Later I had several SSTV QSO's using the Paragon, including a Transatlantic one with AB1AI. Here I was able to see the images I sent on his SSTV Live page http://ab1ai.com/sstv/ (see picture below).
After running it for a week it became apparent that all was not well with the receiver performance, it was very poor. In particular there was a "splatter" problem (sounding like transmission "splatter") up to 6Khz away from any strong signal. The Paragon was put back on the bench for receiver circuit testing.
The problem was soon found to be due to mis-aligned IF stages. In particular the 75Mhz IF stages on the first mixer board (81331) and 9Mhz IF stages on the second mixer board (81332) needed re-adjustment. Also the VXCO frequency range on the PBT (Pass Band Tuning) board (81333) was incorrect. The VXCO frequency and adjustment range was re-adjusted to the settings in the manual. The IF stages were re-aligned by injecting a signal at IF frequency into C19 on the first mixer board (81331). After checking the remaining IF stages, the receiver was returned to the shack and re-tested on air. The "splatter" problem had now gone away.
Weird lock-up fault !
During testing, what appeared to be a CPU fault was seen. On power up the display would be dead (blank) and could only be brought back by pressing the CPU reset button on the side of the Paragon. The cause wasn't the Paragon at all, but my 13.8V bench supply ! On switch on the voltage was slow to rise and was causing the problem to occur. Changing to a different PSU cleared the problem entirely.
Adding a cooling fan and more modifications.
I often work digital modes and SSTV, during which the 100% duty cycle caused the convection cooled PA stages to run rather hot. Whilst on the test bench this time, a cooling fan was added to the PA stage heatsink. The cooling fan was a temperature controlled 12V clip-on type for PC CPU cooling, bought from a recent ham fair (Alvaston rally I think). The plastic clips of the fan body clipped over the heatsink fins nicely and was secured using a few dabs of epoxy glue. A 12V power lead was made up and plugged into the 12V AUX power RCA jack at the back of the Paragon.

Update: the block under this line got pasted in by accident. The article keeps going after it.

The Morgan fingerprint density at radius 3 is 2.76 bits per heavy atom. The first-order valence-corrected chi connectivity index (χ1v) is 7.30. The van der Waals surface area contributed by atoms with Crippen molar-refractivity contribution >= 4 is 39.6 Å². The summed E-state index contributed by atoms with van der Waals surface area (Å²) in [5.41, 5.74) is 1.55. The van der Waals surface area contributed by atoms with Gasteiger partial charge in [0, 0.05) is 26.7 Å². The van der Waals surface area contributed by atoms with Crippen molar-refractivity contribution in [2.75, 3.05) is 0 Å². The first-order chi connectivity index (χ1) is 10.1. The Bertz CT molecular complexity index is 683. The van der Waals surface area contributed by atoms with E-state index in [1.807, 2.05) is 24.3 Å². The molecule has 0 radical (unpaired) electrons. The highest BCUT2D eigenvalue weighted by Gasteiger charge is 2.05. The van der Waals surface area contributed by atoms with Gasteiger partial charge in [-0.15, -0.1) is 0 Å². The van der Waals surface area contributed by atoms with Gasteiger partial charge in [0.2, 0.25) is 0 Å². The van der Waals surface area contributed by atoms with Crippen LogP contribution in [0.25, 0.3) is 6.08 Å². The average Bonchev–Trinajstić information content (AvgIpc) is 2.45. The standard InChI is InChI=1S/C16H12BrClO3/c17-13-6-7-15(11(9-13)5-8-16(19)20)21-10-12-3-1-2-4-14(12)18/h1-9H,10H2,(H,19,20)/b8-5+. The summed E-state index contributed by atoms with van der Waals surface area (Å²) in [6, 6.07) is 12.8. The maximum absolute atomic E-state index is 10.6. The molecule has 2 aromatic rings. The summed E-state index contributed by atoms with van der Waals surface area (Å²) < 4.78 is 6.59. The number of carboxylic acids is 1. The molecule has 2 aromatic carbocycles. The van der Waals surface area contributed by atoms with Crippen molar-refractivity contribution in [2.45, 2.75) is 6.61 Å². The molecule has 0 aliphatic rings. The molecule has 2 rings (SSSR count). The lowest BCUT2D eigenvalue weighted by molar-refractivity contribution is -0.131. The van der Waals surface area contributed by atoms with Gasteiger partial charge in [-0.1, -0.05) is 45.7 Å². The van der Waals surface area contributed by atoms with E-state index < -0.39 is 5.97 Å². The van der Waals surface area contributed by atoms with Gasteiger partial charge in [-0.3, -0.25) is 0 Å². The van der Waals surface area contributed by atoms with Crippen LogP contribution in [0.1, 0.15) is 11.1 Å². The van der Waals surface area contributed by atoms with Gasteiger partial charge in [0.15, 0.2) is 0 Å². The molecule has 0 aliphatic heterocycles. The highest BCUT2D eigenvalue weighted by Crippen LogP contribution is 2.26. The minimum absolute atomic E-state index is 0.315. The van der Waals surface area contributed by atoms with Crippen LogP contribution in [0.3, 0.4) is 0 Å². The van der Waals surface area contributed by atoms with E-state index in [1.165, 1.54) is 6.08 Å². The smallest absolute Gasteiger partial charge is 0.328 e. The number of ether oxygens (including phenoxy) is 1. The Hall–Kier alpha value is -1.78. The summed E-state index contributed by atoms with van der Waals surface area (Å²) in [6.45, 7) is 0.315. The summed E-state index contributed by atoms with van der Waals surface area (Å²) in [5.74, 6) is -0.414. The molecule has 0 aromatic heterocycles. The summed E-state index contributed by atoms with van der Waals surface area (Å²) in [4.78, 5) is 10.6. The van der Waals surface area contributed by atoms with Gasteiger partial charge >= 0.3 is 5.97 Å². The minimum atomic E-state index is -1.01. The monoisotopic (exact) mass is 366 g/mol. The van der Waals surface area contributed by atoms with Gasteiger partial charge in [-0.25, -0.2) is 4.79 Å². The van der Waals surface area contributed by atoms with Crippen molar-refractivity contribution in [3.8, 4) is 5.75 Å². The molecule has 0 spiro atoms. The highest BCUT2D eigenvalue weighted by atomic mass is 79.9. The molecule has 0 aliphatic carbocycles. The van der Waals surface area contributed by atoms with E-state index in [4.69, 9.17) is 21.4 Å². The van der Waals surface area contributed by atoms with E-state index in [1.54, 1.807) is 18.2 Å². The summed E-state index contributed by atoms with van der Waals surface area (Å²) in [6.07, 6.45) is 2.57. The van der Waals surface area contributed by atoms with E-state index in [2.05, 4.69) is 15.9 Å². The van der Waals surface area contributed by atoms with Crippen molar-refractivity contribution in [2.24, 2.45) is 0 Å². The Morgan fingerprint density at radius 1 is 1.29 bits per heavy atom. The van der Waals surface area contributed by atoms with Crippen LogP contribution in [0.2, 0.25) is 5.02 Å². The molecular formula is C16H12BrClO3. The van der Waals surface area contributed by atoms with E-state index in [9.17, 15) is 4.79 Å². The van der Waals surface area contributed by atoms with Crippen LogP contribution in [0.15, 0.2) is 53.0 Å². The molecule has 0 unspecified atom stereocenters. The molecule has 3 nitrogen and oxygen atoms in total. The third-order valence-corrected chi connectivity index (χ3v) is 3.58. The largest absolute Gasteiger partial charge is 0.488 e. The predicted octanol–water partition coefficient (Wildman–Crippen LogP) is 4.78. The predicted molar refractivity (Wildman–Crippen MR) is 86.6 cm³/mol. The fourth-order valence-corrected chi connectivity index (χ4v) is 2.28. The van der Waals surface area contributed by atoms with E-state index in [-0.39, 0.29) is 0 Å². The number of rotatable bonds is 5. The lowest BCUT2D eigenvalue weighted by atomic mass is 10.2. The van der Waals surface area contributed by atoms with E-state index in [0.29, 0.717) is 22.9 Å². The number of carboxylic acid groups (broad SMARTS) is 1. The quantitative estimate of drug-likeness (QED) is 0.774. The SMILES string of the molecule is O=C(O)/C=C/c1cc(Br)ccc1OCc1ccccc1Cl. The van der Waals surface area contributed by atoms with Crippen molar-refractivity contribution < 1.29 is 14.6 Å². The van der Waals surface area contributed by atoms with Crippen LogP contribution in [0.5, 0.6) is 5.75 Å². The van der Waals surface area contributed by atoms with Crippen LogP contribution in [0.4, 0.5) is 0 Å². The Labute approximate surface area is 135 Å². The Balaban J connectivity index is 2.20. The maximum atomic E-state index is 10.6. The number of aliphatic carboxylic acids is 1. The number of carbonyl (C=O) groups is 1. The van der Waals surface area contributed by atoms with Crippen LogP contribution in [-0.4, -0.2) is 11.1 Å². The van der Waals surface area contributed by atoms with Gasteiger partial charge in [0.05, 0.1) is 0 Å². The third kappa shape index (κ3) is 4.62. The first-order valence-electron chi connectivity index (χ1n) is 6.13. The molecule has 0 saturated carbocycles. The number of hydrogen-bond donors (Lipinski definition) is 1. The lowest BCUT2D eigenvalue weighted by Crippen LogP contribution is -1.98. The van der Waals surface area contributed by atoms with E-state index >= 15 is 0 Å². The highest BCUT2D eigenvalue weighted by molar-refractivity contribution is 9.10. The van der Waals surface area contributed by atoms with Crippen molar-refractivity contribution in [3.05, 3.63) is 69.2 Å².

A 9V Ni-Cad (actually a Ni-MH equivalent) rechargeable memory backup battery was added by fitting a modification that was standard on later versions. A 2K2 resistor was added across diode D21 on the logic board 81267 (the resistor is shown as R71 on later models). The diode is next to the 9V battery PCB connector on the logic board. The manual says that on these versions an Alkaline battery can still be used...........personally speaking I wouldn't ever try that !
The Paragon was given a thorough testing during the SARTG RTTY contest (19-20/08/2006), it never missed a beat ! The receive performance was astounding, especially when working weak signals close to much stronger ones. When running at 50-60 watts directly into the antenna at 100% duty (RTTY QSO's) the cooling fan did the job well, the PA stages kept cool. It's temperature control reduced the speed (and fan noise) once the heatsink was cold.
The Ten-Tec Paragon is now most definitely working fine and I'm really impressed by the performance of this old transceiver in comparison to more modern models from other manufacturers.
I'd also like to thank Ken M0DQS for his help in repairing this transceiver and the loan of some of his RF test equipment, and my company, Fletcher Moorland Ltd for the after-hours use of my workbench for this project.
I'd also like to thank N4NQY who's Unofficial Ten-Tec Pages contained very useful information and modifications for this (and other) Ten-Tec transceivers.
Now for a well earned beer !